How Do Police Dogs Know Who to Attack, Chase, or Bite?

How Do Police Dogs Know Who to Attack

Watching K9 police dogs in action is something else, but have you ever wondered how they know who the bad guy is? What goes on in police dog training that means that can quickly single out the suspect in a crowd to chase, attack, and possibly even bite?

How do police dogs know who to attack? Police dog handlers have developed clear signals to communicate to the police dog who to attack and bite. They ensure that they are in full control of when to send the police dog off to chase a suspect.

If you’ve ever wondered where police dogs come from, how they’re trained (and why their commands are usually in Dutch), and how they know who to attack then read on!

Let’s get into some more detail first though…

How do police dogs know who to chase and attack?

Police dog training takes a lot of time and hard work, and it continues daily even after a K9 team has been fully certified and deployed. Only then will the handler be confident that the police dog knows who to chase.

This type of specialized training needs to be refreshed before and after every workday and it continues until the K9 duo retires.

When it’s time to apprehend a suspect on the field, police dogs are fully under their handler’s control.

The dog knows to wait for the appropriate command before attacking the right person or showing aggression. He also knows that he needs to remain calm and submissive towards people the rest of the time.

how do police dogs know who to bite
Usually police dogs know who to chase, attack, track, and bite due to clues form the handler. It’s not always 100% reliable though. (Image via https://pixabay.com/photos/playmobil-figures-toy-1073902/)

The K9 handler is the one in control of the situation and is the one who decides if the police dog has to be unleashed. The handler makes sure that the dog is fully zoned in on the right person to chase, bite, and attack before the dog is released – it’s generally easy to tell who a dog is focusing on through body language.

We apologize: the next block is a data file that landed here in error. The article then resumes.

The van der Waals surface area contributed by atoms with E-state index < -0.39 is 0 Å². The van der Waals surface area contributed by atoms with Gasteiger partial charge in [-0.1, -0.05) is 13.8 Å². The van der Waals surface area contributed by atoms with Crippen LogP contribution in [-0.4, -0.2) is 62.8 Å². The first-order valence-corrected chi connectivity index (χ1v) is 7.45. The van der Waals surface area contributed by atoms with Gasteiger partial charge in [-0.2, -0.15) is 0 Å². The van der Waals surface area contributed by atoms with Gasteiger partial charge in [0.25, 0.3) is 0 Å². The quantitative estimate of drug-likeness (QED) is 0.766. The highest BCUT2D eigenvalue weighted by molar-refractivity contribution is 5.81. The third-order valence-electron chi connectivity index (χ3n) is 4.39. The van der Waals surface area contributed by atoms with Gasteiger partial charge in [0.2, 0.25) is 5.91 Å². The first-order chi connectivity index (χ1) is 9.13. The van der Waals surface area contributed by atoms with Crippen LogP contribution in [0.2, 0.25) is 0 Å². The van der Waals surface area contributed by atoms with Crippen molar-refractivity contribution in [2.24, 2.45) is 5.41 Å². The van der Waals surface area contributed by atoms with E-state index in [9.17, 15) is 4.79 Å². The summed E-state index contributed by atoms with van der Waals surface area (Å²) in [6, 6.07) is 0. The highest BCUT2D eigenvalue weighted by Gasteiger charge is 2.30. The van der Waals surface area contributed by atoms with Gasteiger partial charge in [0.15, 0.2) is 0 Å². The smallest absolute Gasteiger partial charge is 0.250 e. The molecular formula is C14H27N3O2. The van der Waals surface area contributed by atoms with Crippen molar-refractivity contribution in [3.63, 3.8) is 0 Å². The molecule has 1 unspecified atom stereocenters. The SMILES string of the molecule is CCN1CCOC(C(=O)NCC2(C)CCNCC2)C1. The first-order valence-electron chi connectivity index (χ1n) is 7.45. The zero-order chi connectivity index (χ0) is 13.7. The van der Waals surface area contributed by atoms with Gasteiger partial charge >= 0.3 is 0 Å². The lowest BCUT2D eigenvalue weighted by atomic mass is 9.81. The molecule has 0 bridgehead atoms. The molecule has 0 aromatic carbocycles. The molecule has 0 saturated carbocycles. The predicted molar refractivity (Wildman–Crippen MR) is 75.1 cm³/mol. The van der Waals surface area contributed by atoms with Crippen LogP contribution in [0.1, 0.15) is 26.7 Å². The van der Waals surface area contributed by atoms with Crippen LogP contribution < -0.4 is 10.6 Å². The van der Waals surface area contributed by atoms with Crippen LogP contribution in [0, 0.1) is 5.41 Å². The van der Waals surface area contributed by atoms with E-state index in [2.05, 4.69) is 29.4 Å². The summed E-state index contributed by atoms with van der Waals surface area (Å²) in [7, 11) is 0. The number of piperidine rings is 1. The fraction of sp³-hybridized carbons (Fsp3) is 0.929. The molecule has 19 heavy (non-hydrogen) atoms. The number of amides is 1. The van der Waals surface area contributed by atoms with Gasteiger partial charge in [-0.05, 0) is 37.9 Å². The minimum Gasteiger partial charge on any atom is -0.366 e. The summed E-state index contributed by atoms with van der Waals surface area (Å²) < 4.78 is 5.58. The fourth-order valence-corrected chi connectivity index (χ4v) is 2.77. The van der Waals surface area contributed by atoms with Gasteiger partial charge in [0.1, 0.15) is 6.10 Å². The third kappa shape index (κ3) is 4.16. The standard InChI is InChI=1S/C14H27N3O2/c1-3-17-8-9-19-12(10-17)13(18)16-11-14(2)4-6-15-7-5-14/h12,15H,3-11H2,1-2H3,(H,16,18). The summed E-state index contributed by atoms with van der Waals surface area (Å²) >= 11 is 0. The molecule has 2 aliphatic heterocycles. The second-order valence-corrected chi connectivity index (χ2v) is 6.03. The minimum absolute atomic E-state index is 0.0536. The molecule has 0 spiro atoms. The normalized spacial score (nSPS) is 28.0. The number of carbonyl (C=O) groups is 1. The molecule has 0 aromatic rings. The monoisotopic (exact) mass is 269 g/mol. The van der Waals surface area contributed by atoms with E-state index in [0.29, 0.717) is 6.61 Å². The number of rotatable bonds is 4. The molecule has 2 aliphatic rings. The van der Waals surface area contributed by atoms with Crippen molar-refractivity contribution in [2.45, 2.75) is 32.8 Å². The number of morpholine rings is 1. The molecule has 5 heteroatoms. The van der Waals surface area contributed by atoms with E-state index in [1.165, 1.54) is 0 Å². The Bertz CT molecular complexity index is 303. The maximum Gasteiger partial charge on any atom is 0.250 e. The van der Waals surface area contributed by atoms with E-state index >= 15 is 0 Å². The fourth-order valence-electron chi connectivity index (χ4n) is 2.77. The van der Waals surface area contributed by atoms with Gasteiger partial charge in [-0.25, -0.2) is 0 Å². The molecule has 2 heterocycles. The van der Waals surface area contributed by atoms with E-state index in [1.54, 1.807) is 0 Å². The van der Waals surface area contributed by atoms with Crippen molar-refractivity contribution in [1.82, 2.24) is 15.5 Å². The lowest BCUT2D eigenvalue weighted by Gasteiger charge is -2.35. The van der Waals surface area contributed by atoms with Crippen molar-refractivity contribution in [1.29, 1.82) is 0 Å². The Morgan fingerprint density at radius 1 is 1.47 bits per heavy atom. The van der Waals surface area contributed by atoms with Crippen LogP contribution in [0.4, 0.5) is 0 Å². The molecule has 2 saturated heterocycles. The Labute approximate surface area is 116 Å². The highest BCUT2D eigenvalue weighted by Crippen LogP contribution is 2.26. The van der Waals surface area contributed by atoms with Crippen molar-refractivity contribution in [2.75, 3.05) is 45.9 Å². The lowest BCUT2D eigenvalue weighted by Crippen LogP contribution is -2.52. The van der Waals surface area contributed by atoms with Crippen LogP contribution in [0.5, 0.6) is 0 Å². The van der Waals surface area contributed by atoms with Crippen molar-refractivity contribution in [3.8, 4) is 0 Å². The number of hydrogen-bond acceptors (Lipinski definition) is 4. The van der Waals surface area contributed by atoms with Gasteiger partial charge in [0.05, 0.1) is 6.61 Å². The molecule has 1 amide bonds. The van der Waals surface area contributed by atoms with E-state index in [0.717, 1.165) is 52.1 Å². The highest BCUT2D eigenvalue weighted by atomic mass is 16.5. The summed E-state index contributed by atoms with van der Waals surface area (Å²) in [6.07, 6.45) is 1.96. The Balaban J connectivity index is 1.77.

Police dogs have trained with distractions all around and are thoroughly socialized with people of all ages. They know to go after a person attacking a police officer, and they know to stay away from bystanders that are just acting normally.

The K9 handler knows they have to be completely clear on who their dog needs to track and chase after before releasing and to make sure that the dog is completely focused on the suspect.

In an ideal situation, a fully focused police dog won’t veer off to bite someone else just because they happened to cross the street at the wrong moment. They are trained to go after the target to the exclusion of all else.

Unfortunately, not every situation is ideal, and sometimes police dogs do go after the wrong person.

Do police dogs ever attack the wrong person?

No matter how many hours are spent in training, a police dog is not a machine. He will make mistakes and occasionally chase and attack the wrong person.

Police dogs bite thousands of innocent civilians per year. And given their aggression and bite training, it very often gets ugly, leading to debilitating injuries, permanent scars, and even a few deaths.

Sadly, there is very little oversight of K9 units. There isn’t even a database in the United States to keep track of police dog use, so it’s up to local journalists to tally injuries on their own.

For example, from 2017 to 2019, USA Today reported that Los Angeles and Indianapolis reported over 200 bites by their K9 units, while Chicago only had one.

This is why police dogs are normally used as a last resort when it comes to apprehending suspects. Their commanding presence next to their K9 partner is usually enough to intimidate the offending party and make them cooperate peacefully.

In these situations, there’s no need to let go of the police dog’s leash at all.

Can my dog be a police dog?

Only certain types of people become law enforcement officers, and only certain breeds of dogs can become police dogs. With intimidation and aggression as their most dominant trait of a K9 companion, a small poodle can’t really qualify.